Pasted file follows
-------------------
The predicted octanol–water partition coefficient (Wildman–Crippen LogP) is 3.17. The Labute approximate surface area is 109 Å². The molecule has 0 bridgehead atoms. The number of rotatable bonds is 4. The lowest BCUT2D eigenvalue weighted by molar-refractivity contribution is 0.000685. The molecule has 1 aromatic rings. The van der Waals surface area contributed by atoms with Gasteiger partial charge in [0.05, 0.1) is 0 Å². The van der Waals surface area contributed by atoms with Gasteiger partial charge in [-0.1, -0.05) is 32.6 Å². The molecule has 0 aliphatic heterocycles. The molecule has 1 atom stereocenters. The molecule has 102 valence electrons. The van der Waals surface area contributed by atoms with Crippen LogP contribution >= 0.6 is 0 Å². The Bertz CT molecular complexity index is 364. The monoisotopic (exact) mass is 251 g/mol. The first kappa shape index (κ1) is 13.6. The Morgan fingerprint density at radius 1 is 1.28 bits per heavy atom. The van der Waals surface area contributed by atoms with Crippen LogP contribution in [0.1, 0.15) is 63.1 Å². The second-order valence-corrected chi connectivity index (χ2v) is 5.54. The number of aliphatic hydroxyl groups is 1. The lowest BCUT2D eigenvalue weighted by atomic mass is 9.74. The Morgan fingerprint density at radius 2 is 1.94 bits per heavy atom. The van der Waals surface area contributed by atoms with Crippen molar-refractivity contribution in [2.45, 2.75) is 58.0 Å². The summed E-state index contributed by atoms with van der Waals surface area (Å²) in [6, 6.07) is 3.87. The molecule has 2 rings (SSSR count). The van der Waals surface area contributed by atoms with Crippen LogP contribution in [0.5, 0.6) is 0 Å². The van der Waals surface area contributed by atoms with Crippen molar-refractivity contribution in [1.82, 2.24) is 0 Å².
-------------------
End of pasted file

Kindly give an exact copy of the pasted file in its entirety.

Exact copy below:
The predicted octanol–water partition coefficient (Wildman–Crippen LogP) is 3.17. The Labute approximate surface area is 109 Å². The molecule has 0 bridgehead atoms. The number of rotatable bonds is 4. The lowest BCUT2D eigenvalue weighted by molar-refractivity contribution is 0.000685. The molecule has 1 aromatic rings. The van der Waals surface area contributed by atoms with Gasteiger partial charge in [0.05, 0.1) is 0 Å². The van der Waals surface area contributed by atoms with Gasteiger partial charge in [-0.1, -0.05) is 32.6 Å². The molecule has 0 aliphatic heterocycles. The molecule has 1 atom stereocenters. The molecule has 102 valence electrons. The van der Waals surface area contributed by atoms with Crippen LogP contribution >= 0.6 is 0 Å². The Bertz CT molecular complexity index is 364. The monoisotopic (exact) mass is 251 g/mol. The first kappa shape index (κ1) is 13.6. The Morgan fingerprint density at radius 1 is 1.28 bits per heavy atom. The van der Waals surface area contributed by atoms with Crippen LogP contribution in [0.1, 0.15) is 63.1 Å². The second-order valence-corrected chi connectivity index (χ2v) is 5.54. The number of aliphatic hydroxyl groups is 1. The lowest BCUT2D eigenvalue weighted by atomic mass is 9.74. The Morgan fingerprint density at radius 2 is 1.94 bits per heavy atom. The van der Waals surface area contributed by atoms with Crippen molar-refractivity contribution in [2.45, 2.75) is 58.0 Å². The summed E-state index contributed by atoms with van der Waals surface area (Å²) in [6, 6.07) is 3.87. The molecule has 2 rings (SSSR count). The van der Waals surface area contributed by atoms with Crippen LogP contribution in [0.5, 0.6) is 0 Å². The van der Waals surface area contributed by atoms with Crippen molar-refractivity contribution in [1.82, 2.24) is 0 Å².